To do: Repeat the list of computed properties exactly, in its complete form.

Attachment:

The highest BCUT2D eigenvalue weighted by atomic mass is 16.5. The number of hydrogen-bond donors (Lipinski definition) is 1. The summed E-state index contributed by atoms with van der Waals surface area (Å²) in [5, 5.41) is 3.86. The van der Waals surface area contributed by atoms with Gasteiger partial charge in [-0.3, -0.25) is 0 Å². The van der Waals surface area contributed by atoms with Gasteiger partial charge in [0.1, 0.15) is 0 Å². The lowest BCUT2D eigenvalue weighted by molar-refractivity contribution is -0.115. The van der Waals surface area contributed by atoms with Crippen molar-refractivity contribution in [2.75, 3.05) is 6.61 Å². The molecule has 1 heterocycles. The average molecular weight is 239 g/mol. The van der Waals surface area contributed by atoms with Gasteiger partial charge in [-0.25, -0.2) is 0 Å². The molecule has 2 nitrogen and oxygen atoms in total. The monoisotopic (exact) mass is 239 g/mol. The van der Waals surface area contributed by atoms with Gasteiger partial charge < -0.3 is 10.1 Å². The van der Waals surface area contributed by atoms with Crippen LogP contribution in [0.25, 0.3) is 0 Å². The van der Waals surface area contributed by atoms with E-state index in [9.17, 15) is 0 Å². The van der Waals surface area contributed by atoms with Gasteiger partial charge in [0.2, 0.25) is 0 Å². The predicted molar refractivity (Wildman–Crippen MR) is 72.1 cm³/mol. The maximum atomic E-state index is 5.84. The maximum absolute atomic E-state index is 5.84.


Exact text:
The highest BCUT2D eigenvalue weighted by atomic mass is 16.5. The number of hydrogen-bond donors (Lipinski definition) is 1. The summed E-state index contributed by atoms with van der Waals surface area (Å²) in [5, 5.41) is 3.86. The van der Waals surface area contributed by atoms with Gasteiger partial charge in [-0.3, -0.25) is 0 Å². The van der Waals surface area contributed by atoms with Gasteiger partial charge in [0.1, 0.15) is 0 Å². The lowest BCUT2D eigenvalue weighted by molar-refractivity contribution is -0.115. The van der Waals surface area contributed by atoms with Crippen molar-refractivity contribution in [2.75, 3.05) is 6.61 Å². The molecule has 1 heterocycles. The average molecular weight is 239 g/mol. The van der Waals surface area contributed by atoms with Gasteiger partial charge in [-0.25, -0.2) is 0 Å². The molecule has 2 nitrogen and oxygen atoms in total. The monoisotopic (exact) mass is 239 g/mol. The van der Waals surface area contributed by atoms with Gasteiger partial charge < -0.3 is 10.1 Å². The van der Waals surface area contributed by atoms with Crippen LogP contribution in [0.25, 0.3) is 0 Å². The van der Waals surface area contributed by atoms with E-state index in [9.17, 15) is 0 Å². The van der Waals surface area contributed by atoms with Gasteiger partial charge in [0.2, 0.25) is 0 Å². The predicted molar refractivity (Wildman–Crippen MR) is 72.1 cm³/mol. The maximum atomic E-state index is 5.84. The maximum absolute atomic E-state index is 5.84.